The chocolate rose development follows and the cherry fruit remains to the end.

    It's nice and far better than the average red berry frags but some more Guerlainade would have been welcome

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    Replies
    1. Alityke, thanks for writing. I think LPRN is pretty good stuff, considering it isn't trying to change the world. And it's far better than most mainstream offerings.

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    2. I am not saying LPRN is crap, but isn't it obvious it smells just like Lolita Lempicka's Black Midnight 2012 Edition ?! That's the real problem with this perfume... Nice juice, not so very nice inspiration. It sure delivers a nice, young, flirty sirupy fragrance but I wouldn't like to pay for a Guerlain and get instead a Lempicka Limited Edition. I so much preffer giving my money directly to Lempicka...

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    3. Mihaela, thanks very much for writing. I'm afraid I haven't tried Black Midnight 2012, so I can't comment on its similarity to LPRN. But you raise a very important point about the role of the critic in relation to recognising originality.

      I suspect Michael Edwards may well be the only person in the perfume world who smells every single scent that's released... and actually, he probably struggles to keep up too.

      I can't pretend to try everything that comes out, which is why it's perfectly possible that I might miss the sort of connection you've pointed out. Thankfully, the blogosphere allows us to come together and share insights like yours. That said, it's probably almost impossible to create a scent that is 100% different from everything that's come before. Even in my own review, I pointed out an allegiance between LPRN and Tauer's Rose Vermeille.

      Thanks again for taking the time to write. I'll definitely keep an eye out for Black Midnight 2012 ;-)

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  2. I really like the YouTube video for LPRN and after reading your description I'll certainly try it if I get a chance.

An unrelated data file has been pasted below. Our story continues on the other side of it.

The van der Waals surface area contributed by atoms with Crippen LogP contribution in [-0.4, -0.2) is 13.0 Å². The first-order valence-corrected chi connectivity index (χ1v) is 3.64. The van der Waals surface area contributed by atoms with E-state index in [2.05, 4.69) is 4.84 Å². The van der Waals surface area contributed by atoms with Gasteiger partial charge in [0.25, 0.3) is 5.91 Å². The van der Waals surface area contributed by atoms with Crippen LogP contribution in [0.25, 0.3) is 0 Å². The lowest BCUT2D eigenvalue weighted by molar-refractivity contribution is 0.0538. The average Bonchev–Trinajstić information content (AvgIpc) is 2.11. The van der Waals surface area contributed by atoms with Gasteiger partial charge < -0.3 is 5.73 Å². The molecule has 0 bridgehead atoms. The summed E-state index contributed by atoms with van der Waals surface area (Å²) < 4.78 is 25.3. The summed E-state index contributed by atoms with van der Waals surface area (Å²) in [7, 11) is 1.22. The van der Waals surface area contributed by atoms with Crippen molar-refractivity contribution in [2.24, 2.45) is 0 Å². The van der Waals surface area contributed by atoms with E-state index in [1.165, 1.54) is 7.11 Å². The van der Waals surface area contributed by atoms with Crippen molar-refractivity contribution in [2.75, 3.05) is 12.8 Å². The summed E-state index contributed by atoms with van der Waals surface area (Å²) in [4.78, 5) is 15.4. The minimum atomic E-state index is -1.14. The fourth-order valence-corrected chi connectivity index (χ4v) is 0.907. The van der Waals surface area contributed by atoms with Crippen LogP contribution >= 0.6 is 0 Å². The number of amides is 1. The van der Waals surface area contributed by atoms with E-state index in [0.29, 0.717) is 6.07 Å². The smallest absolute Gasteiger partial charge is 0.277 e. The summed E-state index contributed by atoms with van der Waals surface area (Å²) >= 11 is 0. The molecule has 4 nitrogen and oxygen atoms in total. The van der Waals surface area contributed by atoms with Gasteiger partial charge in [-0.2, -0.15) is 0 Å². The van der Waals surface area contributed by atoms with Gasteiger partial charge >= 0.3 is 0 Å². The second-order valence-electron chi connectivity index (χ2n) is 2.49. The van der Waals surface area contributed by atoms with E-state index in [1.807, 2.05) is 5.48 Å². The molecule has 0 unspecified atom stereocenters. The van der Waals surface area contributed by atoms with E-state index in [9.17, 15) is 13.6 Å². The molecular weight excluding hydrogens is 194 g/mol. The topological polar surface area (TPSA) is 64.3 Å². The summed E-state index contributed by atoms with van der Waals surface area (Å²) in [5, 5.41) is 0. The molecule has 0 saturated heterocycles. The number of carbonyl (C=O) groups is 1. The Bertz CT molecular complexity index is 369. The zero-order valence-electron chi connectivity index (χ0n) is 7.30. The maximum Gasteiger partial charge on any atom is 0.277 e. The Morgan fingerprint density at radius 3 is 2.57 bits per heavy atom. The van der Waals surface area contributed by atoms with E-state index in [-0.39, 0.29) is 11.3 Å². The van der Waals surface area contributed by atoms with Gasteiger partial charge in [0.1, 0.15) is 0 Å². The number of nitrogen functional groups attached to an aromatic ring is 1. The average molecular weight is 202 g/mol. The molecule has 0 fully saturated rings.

The Desert D'Orient trio really is gorgeous! I fell for both Rose Nacre and the Ensencs and got FB. Songe is perhaps a bit too masculine for me to get a FB, but I'll use up my generous sample for sure!

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    Replies
    1. Eva S, the advert is great, isn't it. And yes, the Desert trio is pretty striking as well.

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  3. You have made me quite desperate for a sample of this.... licorice? chocolate (has been mentioned somewhere)? "dark"? Oh yes please!!

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    Replies
    1. Just Her, I don't know if it's still exclusive to Selfridges, but if it is, I expect it'll be available UK-wide soon.

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  4. LPRN is actually in my local Debenhams now. I tried it, and I tend to agree - black cherry chocolate, like those Mon Cheri liqueurs (do they still make those?) or black forest gateaux.
    It's good of it's kind, but it's not for me. Too sweet, too fruity.
    I take your point that under 25s are entitled to have their tastes catered for, though sometimes it seems every new mainstream release is aimed at them. LPRN is definitely one for the girls.
    Those Orients sound intriguing, though. Where can I try them, are they boutique only?

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    Replies
    1. Hi Tania,

      Yes, I know what you mean about the under-25s getting a disproportionate amount of attention sometimes.

      The Desert trio is available at Harrods. Let me know what you make of the scents, when/if you try them.